As previously mentioned, the actual number a of cases that have occurred during the surveillance period t could theoretically be estimated by a = k • U, where k is the number of reports during the surveillance period and U is the under-reporting coefficient varying from one (exhaustive reporting) to infinite (i.e. the reporting rate is null).
Unfortunately, it is extremely difficult and/or hazardous to estimate the magnitude of this under reporting, even if in most cases it can be thought to be huge, even for serious cases (Alvarez-Requejo et al, 1998; Eland et al, 1999).
For example, in 1998 a nation-wide prospective study conducted in a representative sample of French public hospitals estimated that 128 768 patients (95% CI: 100 916-156 620) were admitted that year in these hospitals because of an ADR (Pouyanne et al., 2000). This study did not consider other aspects of seriousness such as death, nor admissions to private hospitals. Nevertheless, the obtained figure (128 768) was far larger than the number of serious reactions (about 15 000) reported during the same period to the French pharmacovigilance system still considered as particularly efficient.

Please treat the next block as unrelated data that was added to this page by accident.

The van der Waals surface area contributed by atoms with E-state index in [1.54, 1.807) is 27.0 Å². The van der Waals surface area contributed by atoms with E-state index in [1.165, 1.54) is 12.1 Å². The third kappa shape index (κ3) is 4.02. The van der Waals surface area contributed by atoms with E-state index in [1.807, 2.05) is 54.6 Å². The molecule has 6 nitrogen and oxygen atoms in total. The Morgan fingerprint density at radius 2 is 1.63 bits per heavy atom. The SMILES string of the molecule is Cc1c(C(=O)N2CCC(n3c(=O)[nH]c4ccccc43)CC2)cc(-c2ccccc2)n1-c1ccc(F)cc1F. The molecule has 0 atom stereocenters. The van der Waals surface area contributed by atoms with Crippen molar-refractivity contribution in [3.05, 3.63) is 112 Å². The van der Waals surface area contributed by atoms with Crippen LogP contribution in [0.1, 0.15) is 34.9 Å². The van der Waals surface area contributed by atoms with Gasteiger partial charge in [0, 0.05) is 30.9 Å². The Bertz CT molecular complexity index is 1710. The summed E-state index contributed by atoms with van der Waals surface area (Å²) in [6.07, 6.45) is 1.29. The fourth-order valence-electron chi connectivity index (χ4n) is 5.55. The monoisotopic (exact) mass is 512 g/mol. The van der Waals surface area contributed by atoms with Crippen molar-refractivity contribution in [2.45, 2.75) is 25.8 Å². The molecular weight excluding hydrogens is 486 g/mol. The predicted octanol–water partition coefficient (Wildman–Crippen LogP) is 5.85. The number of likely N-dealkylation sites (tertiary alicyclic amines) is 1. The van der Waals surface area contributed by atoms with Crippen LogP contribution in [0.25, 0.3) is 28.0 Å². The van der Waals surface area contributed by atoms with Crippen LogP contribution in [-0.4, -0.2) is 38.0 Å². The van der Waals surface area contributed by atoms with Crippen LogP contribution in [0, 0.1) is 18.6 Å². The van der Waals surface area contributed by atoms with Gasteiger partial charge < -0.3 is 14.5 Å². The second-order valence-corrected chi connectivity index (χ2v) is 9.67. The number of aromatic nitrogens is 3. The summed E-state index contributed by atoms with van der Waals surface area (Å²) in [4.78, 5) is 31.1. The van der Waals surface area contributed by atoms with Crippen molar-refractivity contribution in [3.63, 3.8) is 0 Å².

The capture-recapture approach, when applicable, could appear appealing to estimate the total number of cases of a given effect that have occurred in the surveyed population (Jeeger et al., 1996). This approach derives the size of the source-population from the number of individuals both "captured" by two independent samplings from this population (a more accurate estimate would be obtained by a greater number of samplings, e.g. three or four). To apply this method to pharmacovigilance consists in considering two or more independent sources of reports in the same territory. For instance, if kj and k2 reports have been collected, respectively, during the same period, through two independent sources, e.g. the regional pharmacovigilance centres network and the concerned manufacturer and if c was the number of duplicates (i.e. cases identified by both sources 1 and 2), then the total number of cases would be ki • k2
If kj and k2 were large enough (e.g. >15), the normal approximation can be used to calculate the 1 — a confidence interval (CI) for a:
Example: During a one-year surveillance period, 127 cases were reported to the first system and 42 to the second; 12 duplicates were identified. The estimate for the total number of cases is
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